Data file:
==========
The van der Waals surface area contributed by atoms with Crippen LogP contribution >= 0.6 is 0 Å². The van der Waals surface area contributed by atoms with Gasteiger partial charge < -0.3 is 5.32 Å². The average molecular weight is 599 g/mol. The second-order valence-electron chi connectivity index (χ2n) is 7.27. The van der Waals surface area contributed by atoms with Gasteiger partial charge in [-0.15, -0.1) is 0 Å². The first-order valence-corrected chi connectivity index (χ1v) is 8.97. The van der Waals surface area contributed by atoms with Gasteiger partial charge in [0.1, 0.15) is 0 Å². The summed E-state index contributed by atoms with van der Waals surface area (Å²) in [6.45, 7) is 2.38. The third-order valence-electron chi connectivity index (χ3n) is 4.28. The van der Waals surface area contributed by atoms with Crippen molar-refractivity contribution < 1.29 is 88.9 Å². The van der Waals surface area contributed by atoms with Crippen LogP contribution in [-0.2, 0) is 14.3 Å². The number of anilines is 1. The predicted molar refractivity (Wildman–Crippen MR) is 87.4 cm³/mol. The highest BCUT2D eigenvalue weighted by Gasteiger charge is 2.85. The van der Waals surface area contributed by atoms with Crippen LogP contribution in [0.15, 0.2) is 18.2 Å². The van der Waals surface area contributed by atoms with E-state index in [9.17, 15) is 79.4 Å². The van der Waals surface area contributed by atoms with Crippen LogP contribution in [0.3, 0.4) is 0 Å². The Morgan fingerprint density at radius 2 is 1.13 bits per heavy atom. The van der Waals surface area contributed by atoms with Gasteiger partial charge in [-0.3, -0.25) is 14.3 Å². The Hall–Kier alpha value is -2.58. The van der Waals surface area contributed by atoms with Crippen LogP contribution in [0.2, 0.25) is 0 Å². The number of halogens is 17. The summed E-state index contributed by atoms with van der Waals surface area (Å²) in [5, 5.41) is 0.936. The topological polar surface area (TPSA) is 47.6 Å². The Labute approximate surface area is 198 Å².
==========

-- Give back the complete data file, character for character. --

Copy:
The van der Waals surface area contributed by atoms with Crippen LogP contribution >= 0.6 is 0 Å². The van der Waals surface area contributed by atoms with Gasteiger partial charge < -0.3 is 5.32 Å². The average molecular weight is 599 g/mol. The second-order valence-electron chi connectivity index (χ2n) is 7.27. The van der Waals surface area contributed by atoms with Gasteiger partial charge in [-0.15, -0.1) is 0 Å². The first-order valence-corrected chi connectivity index (χ1v) is 8.97. The van der Waals surface area contributed by atoms with Gasteiger partial charge in [0.1, 0.15) is 0 Å². The summed E-state index contributed by atoms with van der Waals surface area (Å²) in [6.45, 7) is 2.38. The third-order valence-electron chi connectivity index (χ3n) is 4.28. The van der Waals surface area contributed by atoms with Crippen molar-refractivity contribution < 1.29 is 88.9 Å². The van der Waals surface area contributed by atoms with Crippen LogP contribution in [-0.2, 0) is 14.3 Å². The number of anilines is 1. The predicted molar refractivity (Wildman–Crippen MR) is 87.4 cm³/mol. The highest BCUT2D eigenvalue weighted by Gasteiger charge is 2.85. The van der Waals surface area contributed by atoms with Crippen LogP contribution in [0.15, 0.2) is 18.2 Å². The van der Waals surface area contributed by atoms with E-state index in [9.17, 15) is 79.4 Å². The van der Waals surface area contributed by atoms with Crippen LogP contribution in [0.3, 0.4) is 0 Å². The Morgan fingerprint density at radius 2 is 1.13 bits per heavy atom. The van der Waals surface area contributed by atoms with Gasteiger partial charge in [-0.3, -0.25) is 14.3 Å². The Hall–Kier alpha value is -2.58. The van der Waals surface area contributed by atoms with Crippen LogP contribution in [0.2, 0.25) is 0 Å². The number of halogens is 17. The summed E-state index contributed by atoms with van der Waals surface area (Å²) in [5, 5.41) is 0.936. The topological polar surface area (TPSA) is 47.6 Å². The Labute approximate surface area is 198 Å².